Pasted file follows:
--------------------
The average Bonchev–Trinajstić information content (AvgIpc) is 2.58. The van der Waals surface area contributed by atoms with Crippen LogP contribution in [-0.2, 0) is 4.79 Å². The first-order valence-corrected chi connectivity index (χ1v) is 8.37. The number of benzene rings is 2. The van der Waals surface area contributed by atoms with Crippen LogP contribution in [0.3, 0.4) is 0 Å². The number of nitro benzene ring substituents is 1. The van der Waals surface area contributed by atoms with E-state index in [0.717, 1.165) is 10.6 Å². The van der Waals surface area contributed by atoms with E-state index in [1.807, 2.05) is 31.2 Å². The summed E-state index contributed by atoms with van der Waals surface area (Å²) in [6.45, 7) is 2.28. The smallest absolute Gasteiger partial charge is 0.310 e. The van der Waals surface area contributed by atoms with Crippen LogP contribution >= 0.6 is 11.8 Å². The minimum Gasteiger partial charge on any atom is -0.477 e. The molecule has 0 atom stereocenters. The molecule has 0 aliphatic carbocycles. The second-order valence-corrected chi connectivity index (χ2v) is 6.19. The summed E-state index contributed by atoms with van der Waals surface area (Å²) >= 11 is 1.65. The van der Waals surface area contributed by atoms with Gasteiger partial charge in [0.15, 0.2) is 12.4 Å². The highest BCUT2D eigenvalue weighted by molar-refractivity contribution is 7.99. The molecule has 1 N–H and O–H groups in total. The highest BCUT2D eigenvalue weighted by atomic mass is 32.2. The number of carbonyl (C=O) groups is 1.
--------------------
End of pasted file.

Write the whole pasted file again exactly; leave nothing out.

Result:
The average Bonchev–Trinajstić information content (AvgIpc) is 2.58. The van der Waals surface area contributed by atoms with Crippen LogP contribution in [-0.2, 0) is 4.79 Å². The first-order valence-corrected chi connectivity index (χ1v) is 8.37. The number of benzene rings is 2. The van der Waals surface area contributed by atoms with Crippen LogP contribution in [0.3, 0.4) is 0 Å². The number of nitro benzene ring substituents is 1. The van der Waals surface area contributed by atoms with E-state index in [0.717, 1.165) is 10.6 Å². The van der Waals surface area contributed by atoms with E-state index in [1.807, 2.05) is 31.2 Å². The summed E-state index contributed by atoms with van der Waals surface area (Å²) in [6.45, 7) is 2.28. The smallest absolute Gasteiger partial charge is 0.310 e. The van der Waals surface area contributed by atoms with Crippen LogP contribution >= 0.6 is 11.8 Å². The minimum Gasteiger partial charge on any atom is -0.477 e. The molecule has 0 atom stereocenters. The molecule has 0 aliphatic carbocycles. The second-order valence-corrected chi connectivity index (χ2v) is 6.19. The summed E-state index contributed by atoms with van der Waals surface area (Å²) >= 11 is 1.65. The van der Waals surface area contributed by atoms with Gasteiger partial charge in [0.15, 0.2) is 12.4 Å². The highest BCUT2D eigenvalue weighted by molar-refractivity contribution is 7.99. The molecule has 1 N–H and O–H groups in total. The highest BCUT2D eigenvalue weighted by atomic mass is 32.2. The number of carbonyl (C=O) groups is 1.